It’s all Greek to me

I’m currently living in Athens – the epicentre of a country that has just defaulted; and the eye of potentially the greatest financial shit storm ever to hit Europe.

No doubt in the good old (ancient) days, the Greeks would have given the rest of Europe the big, hairy middle finger and sacrificed its people to the gods for even daring to ask for their money back. But this ain’t the good old days. The world works on credit, not gold coins; and Greek coffers are dry.

The complexities of international finance are pretty much wasted on me but this is how understand it:

Think of Greece as the favourite daughter of Europe – a little spoilt, with a tendency to throw tantrums, but still the favourite.

Now imagine Europe gave Greece a massive, country-sized credit card. On it, is a design illustrating white island villas, sparkling blue waters, olive groves, quaint little sailboats, impossibly tasty pita-things (gyros); and street dogs that shit everywhere and cross the road like people do (they have those).

Like any spoilt daughter, Greece abused the credit card.

“But Daddy, I saw the cutest pair of tax cuts and I just have to have them!”

“Ooh, look! The latest pension funds! My Balkan friends will be suuuper jealous. Totes getting them!”

And like any soft-hearted Father, Europe kept giving in.

“OK, you can use the card again. But one day you’re going to have to pay me back, young lady!” [Chortles nervously].

This cycle has repeated itself for years, each time Daddy-Europe’s patience running a little thinner. And when I say Daddy-Europe, I really mean Germany’s gender-ambiguous Chancellor, Angela Merkel.

Beautiful.

But back to the metaphor.

Finally we’re at a stage where Greece’s credit card bill has begun to outweigh its charms. Daddy Europe is pissed. He’s got the scissors in one hand, the card in the other and he’s just asked Greece this:

Give me one good reason (or page-upon-page of protracted jargonated reasoning, whatever) why I shouldn’t cut your credit card in to a million tiny pieces and put you up for adoption!

Greece is feeling hard done by. After all, sisters Spain, Portugal and very-distant-cousin Ireland were also a bit naughty with their credit cards and no one is being meanies to them. But were those countries more fortunate/favoured or have they simply dealt with things better since 2008?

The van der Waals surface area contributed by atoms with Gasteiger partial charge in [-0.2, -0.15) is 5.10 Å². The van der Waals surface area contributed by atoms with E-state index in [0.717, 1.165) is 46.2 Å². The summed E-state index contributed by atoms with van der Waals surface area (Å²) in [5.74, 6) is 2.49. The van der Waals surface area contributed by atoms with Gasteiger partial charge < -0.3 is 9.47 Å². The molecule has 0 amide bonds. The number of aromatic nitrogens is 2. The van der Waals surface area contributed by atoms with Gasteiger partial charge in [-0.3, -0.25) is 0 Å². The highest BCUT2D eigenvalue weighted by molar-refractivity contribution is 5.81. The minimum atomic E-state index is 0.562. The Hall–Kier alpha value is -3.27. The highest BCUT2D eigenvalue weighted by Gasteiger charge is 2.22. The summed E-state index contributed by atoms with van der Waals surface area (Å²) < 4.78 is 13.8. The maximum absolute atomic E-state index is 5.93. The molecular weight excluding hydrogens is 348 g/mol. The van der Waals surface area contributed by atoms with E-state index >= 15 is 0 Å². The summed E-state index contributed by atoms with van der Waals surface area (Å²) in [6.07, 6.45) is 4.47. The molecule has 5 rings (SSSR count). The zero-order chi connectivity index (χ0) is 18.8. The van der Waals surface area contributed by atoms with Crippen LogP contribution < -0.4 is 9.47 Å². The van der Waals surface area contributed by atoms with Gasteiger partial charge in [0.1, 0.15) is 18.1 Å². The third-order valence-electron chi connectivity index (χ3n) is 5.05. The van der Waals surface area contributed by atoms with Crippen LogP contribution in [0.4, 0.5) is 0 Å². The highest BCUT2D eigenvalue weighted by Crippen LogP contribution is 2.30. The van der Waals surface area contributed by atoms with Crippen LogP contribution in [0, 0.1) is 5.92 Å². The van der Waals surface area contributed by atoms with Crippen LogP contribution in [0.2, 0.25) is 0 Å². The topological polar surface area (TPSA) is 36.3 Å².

Greece is the first developed country to default its debt to the International Monetary Fund. It’s hard to see that as coincidence.

Perhaps there is some conspiracy against them; maybe Greece was never Daddy’s favourite and they really are being blackmailed in to accepting harsh austerity measures.

Or maybe, they just fucked up.

I’ve heard an argument that it’s not the Greece of today that is to blame but the previous government(s) that were defiant and reckless in terms of spending. Those who didn’t want the previous party in power are now lumbered with the consequences of actions they never agreed with. That very well may be. But – for lack of a better phrase – too bad, so sad.

That’s democracy. Deal with it. And if you can’t deal with democracy, don’t blame Europe. Blame the guys who invented it.

‘This is so awks.’

Speaking of democracy, today Greek citizens are voting “Yes” or “No” on whether to accept the latest and harshest austerity measures their creditors would have them meet. But those are simple answers to a complex question. I’ve heard many different opinions on the consequences of “yes” or “no” – all of them fascinating but none of them concrete. And because no one quite knows for sure what they’re voting for, it seems to have become more a vote of principle, a vote of emotion, than anything else.

A lot of the No (Oxi) campaigners are of the view that they are royally fucked if they accept the austerity measures anyway, so they might as well tell Angela that that the proposed terms are bullshit. If they have to leave the Euro, so be it.

I liken that view to jumping off a ship full of wolves and taking your chances in shark-infested waters.

A lot of the Yes (Nai) campaigners are saying that it is far safer to stay under the protection of Daddy Europe, even if he’s being less sympathetic than usual. Also, staying in the European Union Easy-Travel Club is awesome and it would suck not to be a member.

I liken that viewpoint to staying on the ship and placating the wolves by feeding them bits of yourself over time until you figure out a better plan.

Either way the vote goes, my feeling is there are going to be a lot of unhappy Greeks, which is a shame. What I’ve seen of the country so far has been fantastic and at times, breath-taking. The history and culture here is inconceivably rich, even if the country is broke. For that reason alone, I hope people make the right decision (whatever that may be).

But in all honesty, my biggest concern is whether the Euros I’ve earned, which are now completely frozen (I still haven’t got a debit card or an online banking pin), will come back to me as drachmas.

It’s a brilliant place but I didn’t come to Greece for drachmas.

Aniallor out.

P.S – If you’re Greek and this post pissed you off, cut me some slack. After all, I’m just a guy from South Africa – what could I know about economic unrest? 

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